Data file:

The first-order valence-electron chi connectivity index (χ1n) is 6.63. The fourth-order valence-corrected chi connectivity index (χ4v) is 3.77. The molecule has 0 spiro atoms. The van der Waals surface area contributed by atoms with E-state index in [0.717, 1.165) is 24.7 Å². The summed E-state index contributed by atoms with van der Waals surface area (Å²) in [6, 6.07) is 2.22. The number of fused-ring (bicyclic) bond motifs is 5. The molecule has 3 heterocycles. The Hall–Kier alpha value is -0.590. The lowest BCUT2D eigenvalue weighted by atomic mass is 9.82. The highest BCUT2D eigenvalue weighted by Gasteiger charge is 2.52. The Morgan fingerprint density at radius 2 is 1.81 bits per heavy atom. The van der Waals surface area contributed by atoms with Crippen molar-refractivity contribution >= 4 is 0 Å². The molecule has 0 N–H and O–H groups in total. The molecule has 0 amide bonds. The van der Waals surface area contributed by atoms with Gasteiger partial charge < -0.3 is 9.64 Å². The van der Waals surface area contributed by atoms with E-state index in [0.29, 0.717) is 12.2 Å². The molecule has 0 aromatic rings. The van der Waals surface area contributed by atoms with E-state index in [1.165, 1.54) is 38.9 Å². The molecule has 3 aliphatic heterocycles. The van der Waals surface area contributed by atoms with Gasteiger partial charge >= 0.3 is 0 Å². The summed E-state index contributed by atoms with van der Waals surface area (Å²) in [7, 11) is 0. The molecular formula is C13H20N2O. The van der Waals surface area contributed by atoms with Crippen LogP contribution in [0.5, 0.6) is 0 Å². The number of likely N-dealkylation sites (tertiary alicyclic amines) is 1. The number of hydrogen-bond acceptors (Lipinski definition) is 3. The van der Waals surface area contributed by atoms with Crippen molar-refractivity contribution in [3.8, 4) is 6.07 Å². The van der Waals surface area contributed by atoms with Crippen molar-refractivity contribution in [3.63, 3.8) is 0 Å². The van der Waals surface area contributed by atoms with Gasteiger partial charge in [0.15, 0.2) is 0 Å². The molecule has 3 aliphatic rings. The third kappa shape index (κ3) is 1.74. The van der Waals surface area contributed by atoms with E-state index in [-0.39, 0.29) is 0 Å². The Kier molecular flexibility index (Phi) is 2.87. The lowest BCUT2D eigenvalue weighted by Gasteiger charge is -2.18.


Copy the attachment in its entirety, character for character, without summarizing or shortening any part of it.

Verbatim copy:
The first-order valence-electron chi connectivity index (χ1n) is 6.63. The fourth-order valence-corrected chi connectivity index (χ4v) is 3.77. The molecule has 0 spiro atoms. The van der Waals surface area contributed by atoms with E-state index in [0.717, 1.165) is 24.7 Å². The summed E-state index contributed by atoms with van der Waals surface area (Å²) in [6, 6.07) is 2.22. The number of fused-ring (bicyclic) bond motifs is 5. The molecule has 3 heterocycles. The Hall–Kier alpha value is -0.590. The lowest BCUT2D eigenvalue weighted by atomic mass is 9.82. The highest BCUT2D eigenvalue weighted by Gasteiger charge is 2.52. The Morgan fingerprint density at radius 2 is 1.81 bits per heavy atom. The van der Waals surface area contributed by atoms with Crippen molar-refractivity contribution >= 4 is 0 Å². The molecule has 0 N–H and O–H groups in total. The molecule has 0 amide bonds. The van der Waals surface area contributed by atoms with Gasteiger partial charge < -0.3 is 9.64 Å². The van der Waals surface area contributed by atoms with E-state index in [0.29, 0.717) is 12.2 Å². The molecule has 0 aromatic rings. The van der Waals surface area contributed by atoms with E-state index in [1.165, 1.54) is 38.9 Å². The molecule has 3 aliphatic heterocycles. The van der Waals surface area contributed by atoms with Gasteiger partial charge >= 0.3 is 0 Å². The summed E-state index contributed by atoms with van der Waals surface area (Å²) in [7, 11) is 0. The molecular formula is C13H20N2O. The van der Waals surface area contributed by atoms with Crippen LogP contribution in [0.5, 0.6) is 0 Å². The number of likely N-dealkylation sites (tertiary alicyclic amines) is 1. The number of hydrogen-bond acceptors (Lipinski definition) is 3. The van der Waals surface area contributed by atoms with Crippen molar-refractivity contribution in [3.8, 4) is 6.07 Å². The van der Waals surface area contributed by atoms with Crippen molar-refractivity contribution in [3.63, 3.8) is 0 Å². The van der Waals surface area contributed by atoms with Gasteiger partial charge in [0.15, 0.2) is 0 Å². The molecule has 3 aliphatic rings. The third kappa shape index (κ3) is 1.74. The van der Waals surface area contributed by atoms with E-state index in [-0.39, 0.29) is 0 Å². The Kier molecular flexibility index (Phi) is 2.87. The lowest BCUT2D eigenvalue weighted by Gasteiger charge is -2.18.